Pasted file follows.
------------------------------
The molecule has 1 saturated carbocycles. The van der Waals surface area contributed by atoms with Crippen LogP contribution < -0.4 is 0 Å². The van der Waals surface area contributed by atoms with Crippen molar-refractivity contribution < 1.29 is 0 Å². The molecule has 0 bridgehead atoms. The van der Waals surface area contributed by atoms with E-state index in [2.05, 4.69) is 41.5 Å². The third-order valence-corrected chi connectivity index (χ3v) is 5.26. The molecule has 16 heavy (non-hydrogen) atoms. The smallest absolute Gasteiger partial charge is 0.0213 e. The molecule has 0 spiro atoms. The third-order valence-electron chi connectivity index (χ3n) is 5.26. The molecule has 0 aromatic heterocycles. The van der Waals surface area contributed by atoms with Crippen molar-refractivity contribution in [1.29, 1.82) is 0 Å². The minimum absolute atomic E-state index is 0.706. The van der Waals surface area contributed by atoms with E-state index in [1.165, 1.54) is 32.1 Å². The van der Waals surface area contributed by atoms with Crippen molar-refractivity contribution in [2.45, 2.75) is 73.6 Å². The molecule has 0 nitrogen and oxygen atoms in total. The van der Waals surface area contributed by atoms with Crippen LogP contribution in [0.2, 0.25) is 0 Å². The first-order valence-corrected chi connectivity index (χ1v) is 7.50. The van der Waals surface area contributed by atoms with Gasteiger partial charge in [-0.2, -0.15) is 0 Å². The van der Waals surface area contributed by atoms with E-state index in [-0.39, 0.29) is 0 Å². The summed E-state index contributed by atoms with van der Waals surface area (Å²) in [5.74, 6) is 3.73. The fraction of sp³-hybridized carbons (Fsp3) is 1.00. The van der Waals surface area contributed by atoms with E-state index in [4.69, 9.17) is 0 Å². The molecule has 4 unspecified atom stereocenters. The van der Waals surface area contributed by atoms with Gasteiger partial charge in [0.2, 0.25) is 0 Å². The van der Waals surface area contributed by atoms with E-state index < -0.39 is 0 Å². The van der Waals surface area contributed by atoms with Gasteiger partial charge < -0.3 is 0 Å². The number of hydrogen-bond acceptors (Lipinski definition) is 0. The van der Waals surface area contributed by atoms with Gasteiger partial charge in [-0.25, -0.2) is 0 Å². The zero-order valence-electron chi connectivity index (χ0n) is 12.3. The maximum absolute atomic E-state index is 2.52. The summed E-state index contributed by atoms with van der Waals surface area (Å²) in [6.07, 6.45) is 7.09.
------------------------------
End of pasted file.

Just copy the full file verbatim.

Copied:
The molecule has 1 saturated carbocycles. The van der Waals surface area contributed by atoms with Crippen LogP contribution < -0.4 is 0 Å². The van der Waals surface area contributed by atoms with Crippen molar-refractivity contribution < 1.29 is 0 Å². The molecule has 0 bridgehead atoms. The van der Waals surface area contributed by atoms with E-state index in [2.05, 4.69) is 41.5 Å². The third-order valence-corrected chi connectivity index (χ3v) is 5.26. The molecule has 16 heavy (non-hydrogen) atoms. The smallest absolute Gasteiger partial charge is 0.0213 e. The molecule has 0 spiro atoms. The third-order valence-electron chi connectivity index (χ3n) is 5.26. The molecule has 0 aromatic heterocycles. The van der Waals surface area contributed by atoms with Crippen molar-refractivity contribution in [1.29, 1.82) is 0 Å². The minimum absolute atomic E-state index is 0.706. The van der Waals surface area contributed by atoms with E-state index in [1.165, 1.54) is 32.1 Å². The van der Waals surface area contributed by atoms with Crippen molar-refractivity contribution in [2.45, 2.75) is 73.6 Å². The molecule has 0 nitrogen and oxygen atoms in total. The van der Waals surface area contributed by atoms with Crippen LogP contribution in [0.2, 0.25) is 0 Å². The first-order valence-corrected chi connectivity index (χ1v) is 7.50. The van der Waals surface area contributed by atoms with Gasteiger partial charge in [-0.2, -0.15) is 0 Å². The van der Waals surface area contributed by atoms with E-state index in [-0.39, 0.29) is 0 Å². The summed E-state index contributed by atoms with van der Waals surface area (Å²) in [5.74, 6) is 3.73. The fraction of sp³-hybridized carbons (Fsp3) is 1.00. The van der Waals surface area contributed by atoms with E-state index in [4.69, 9.17) is 0 Å². The molecule has 4 unspecified atom stereocenters. The van der Waals surface area contributed by atoms with Gasteiger partial charge in [0.2, 0.25) is 0 Å². The van der Waals surface area contributed by atoms with E-state index < -0.39 is 0 Å². The van der Waals surface area contributed by atoms with Gasteiger partial charge < -0.3 is 0 Å². The number of hydrogen-bond acceptors (Lipinski definition) is 0. The van der Waals surface area contributed by atoms with Gasteiger partial charge in [-0.25, -0.2) is 0 Å². The zero-order valence-electron chi connectivity index (χ0n) is 12.3. The maximum absolute atomic E-state index is 2.52. The summed E-state index contributed by atoms with van der Waals surface area (Å²) in [6.07, 6.45) is 7.09.